Green Energy Loan Program Is 'Open for Business' Again

A view of the art installation 'SOL Grotto' that was made by using glass tubes that were to be used by the now defunct solar company Solyndra on August 23, 2012 in Berkeley, California. (National Journal)

The Energy Department's green technology loan program, which has faced years of political attacks from congressional Republicans, is rumbling back into gear.

The department's Loan Programs Office is preparing to solicit new applications for renewable- and nuclear-energy-related projects, and Friday marks the initial deadline for those seeking up to $8 billion in loan guarantees available for coal, gas, or oil-related projects that cut or trap carbon emissions.

"As the [Energy] secretary has mentioned, and it's firmly our belief at LPO, we are very eager to get all the solicitations we can out on the street and start doing the great work of really funding these projects," said Peter Davidson, the program's executive director.

He said last year's call for applications for fossil-energy projects, the program's first solicitation in almost three years, is "a real sign that the LPO is back open for business with the firm support of the secretary, the firm support of the administration."

The green technology loan program was first authorized in a bipartisan 2005 energy law and expanded in the 2009 stimulus law that supported an array of renewable-energy projects and companies, including the ill-fated solar-panel manufacturing company Solyndra that collapsed in 2011.

A bipartisan 2007 law authorized loans for advanced technology vehicle manufacturing, a program that's also under Davidson''s office.

Energy Secretary Ernest Moniz told reporters this week that the new solicitation for renewable-energy loan guarantee applications would occur "relatively soon."

Davidson, who took the helm of the program last year, said the department is mindful that it will have much less money than the $16 billion worth of loan guarantees provided through the stimulus-backed portion of the program.

The first round of renewable-energy loan guarantees included more than $10 billion in lending for multiple types of solar-power generation projects.

"Those were like $5 billion bets which catalyzed an industry. Now we're not going to have $5 billion. So part of what we are thinking is, how can we get that same type of catalytic effect with less money?" said Davidson, a former New York State official who has also worked at Morgan Stanley.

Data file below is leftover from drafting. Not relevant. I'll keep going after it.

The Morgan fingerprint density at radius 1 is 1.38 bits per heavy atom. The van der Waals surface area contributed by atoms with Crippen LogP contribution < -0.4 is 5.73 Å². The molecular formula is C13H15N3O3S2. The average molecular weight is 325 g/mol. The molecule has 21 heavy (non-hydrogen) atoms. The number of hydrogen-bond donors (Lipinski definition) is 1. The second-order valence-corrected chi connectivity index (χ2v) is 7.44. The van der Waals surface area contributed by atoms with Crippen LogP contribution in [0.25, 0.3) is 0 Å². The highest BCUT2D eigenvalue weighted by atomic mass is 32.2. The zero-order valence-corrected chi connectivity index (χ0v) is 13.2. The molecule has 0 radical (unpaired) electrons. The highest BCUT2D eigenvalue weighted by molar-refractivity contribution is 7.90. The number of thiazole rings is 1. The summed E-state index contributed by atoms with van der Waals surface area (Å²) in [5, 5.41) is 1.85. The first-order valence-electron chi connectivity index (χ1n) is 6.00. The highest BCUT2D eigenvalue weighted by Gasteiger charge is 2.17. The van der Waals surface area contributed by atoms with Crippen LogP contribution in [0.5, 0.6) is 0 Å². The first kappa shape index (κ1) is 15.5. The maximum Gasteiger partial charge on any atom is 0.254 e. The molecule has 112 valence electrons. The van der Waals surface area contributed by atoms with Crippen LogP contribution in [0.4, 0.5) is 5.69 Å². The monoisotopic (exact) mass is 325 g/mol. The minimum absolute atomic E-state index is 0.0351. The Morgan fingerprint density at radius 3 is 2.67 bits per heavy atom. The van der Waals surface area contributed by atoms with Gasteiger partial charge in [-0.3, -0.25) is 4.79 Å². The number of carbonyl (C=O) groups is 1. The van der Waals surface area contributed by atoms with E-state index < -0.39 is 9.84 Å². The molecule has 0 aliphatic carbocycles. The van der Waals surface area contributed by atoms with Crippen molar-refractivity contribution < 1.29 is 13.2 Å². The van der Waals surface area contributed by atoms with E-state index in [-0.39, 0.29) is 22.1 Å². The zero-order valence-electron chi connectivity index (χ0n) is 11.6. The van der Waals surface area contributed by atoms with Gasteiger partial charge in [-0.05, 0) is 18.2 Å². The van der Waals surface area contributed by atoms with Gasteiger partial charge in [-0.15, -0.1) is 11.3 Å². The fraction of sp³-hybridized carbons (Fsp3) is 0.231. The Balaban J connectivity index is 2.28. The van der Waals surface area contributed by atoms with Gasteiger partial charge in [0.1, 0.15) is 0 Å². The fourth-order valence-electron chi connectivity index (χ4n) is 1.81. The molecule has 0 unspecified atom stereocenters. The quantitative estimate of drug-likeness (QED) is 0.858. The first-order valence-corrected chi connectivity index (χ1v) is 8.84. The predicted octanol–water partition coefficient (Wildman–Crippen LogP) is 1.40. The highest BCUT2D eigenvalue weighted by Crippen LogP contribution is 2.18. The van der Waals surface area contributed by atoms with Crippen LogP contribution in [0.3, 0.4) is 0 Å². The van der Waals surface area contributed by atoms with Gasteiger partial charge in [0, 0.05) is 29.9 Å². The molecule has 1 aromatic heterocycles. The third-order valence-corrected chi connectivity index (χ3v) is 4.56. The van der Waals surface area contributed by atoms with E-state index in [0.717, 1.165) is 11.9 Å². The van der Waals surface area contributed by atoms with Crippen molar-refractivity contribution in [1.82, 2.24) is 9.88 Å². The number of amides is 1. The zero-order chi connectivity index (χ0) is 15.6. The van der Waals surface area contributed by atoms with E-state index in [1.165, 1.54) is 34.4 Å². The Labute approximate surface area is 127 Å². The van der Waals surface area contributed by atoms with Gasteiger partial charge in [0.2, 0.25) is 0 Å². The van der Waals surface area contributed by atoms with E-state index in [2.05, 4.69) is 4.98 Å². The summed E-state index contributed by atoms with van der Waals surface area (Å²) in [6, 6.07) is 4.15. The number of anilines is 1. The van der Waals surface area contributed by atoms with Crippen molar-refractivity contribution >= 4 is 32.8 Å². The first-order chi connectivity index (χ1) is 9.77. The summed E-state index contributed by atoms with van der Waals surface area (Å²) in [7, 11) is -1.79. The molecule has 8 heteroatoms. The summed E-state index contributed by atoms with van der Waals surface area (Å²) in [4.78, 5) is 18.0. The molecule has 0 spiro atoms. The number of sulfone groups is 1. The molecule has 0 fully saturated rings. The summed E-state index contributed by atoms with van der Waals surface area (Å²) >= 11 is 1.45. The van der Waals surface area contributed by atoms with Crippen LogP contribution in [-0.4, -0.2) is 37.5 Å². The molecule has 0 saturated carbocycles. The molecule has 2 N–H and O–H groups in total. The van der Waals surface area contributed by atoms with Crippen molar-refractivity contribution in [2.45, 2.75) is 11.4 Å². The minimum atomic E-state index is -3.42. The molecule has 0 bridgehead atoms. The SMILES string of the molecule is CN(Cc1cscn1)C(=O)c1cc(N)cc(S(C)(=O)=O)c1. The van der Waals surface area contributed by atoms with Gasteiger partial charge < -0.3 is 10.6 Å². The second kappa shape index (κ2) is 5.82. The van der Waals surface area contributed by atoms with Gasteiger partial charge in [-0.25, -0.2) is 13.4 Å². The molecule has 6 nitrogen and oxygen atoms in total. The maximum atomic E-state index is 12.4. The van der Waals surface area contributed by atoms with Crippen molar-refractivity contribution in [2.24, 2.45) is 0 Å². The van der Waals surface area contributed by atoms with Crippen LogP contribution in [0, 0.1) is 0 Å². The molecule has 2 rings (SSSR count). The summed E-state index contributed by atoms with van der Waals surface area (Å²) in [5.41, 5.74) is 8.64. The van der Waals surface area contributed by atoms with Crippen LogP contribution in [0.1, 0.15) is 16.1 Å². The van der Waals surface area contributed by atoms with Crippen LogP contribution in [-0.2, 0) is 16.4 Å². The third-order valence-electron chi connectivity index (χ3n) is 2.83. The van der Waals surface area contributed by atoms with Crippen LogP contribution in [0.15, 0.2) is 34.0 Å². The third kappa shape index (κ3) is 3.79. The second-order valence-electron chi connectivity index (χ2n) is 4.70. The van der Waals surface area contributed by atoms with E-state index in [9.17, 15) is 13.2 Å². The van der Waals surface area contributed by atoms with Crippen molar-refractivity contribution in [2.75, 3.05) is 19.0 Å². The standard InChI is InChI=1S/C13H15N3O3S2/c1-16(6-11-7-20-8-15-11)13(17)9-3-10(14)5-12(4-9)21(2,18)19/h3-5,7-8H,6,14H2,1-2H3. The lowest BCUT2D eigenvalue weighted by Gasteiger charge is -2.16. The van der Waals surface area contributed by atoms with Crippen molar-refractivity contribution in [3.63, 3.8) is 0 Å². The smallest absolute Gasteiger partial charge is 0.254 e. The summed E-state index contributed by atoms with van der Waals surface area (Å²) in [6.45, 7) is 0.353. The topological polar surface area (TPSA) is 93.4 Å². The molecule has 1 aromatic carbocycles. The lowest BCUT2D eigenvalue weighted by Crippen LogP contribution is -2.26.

"Maybe there are different kinds of niches we look at in the energy world, where a lesser amount of money than $4 billion or $5 billion per area can have a catalytic impact," said Davidson in the interview earlier this week.

Department officials caution that they're not prejudging the types of projects they'll seek to support in the next round of renewable-energy loan guarantees. But Davidson did share his thinking about some of the possibilities, such as projects that help integrate renewable power onto electric grids.

"We are all just kicking around a bunch of ideas with people in industry, and some of the ones mentioned are things like: We have funded so much in generation capacity before, and now renewable generation is really just accepted, and it is happening everywhere," Davidson said. "[But] there are huge issues still about the integration of renewables into the grid. So grid integration is a very interesting area."

He cited demand created by the state of California's recent requirement that big utilities increase their ability to store power from renewable-energy sources that are a growing part of the state's power mix.

"The thinking among some people who have looked into this is, there is going to be a big demand pull by the utilities for storage technologies and storage companies, and those are all going to be new and innovative because storage doesn't really exist on the grid, and there is a huge mandate in California," Davidson said.

The loan program is diving back into renewables after years of attacks from Republicans over the failure of Solyndra, which had received a half-billion dollars in federal loans, and a few other Energy Department-backed flops.

Moniz, however, has repeatedly defended the program, noting that the overall portfolio of more than $30 billion in loans has performed well.

"Any rational view of that portfolio is that it has been a major success in doing exactly what it ... is designed to do in terms of first-movers of technologies at commercial scale," Moniz said at an Energy Department summit Wednesday.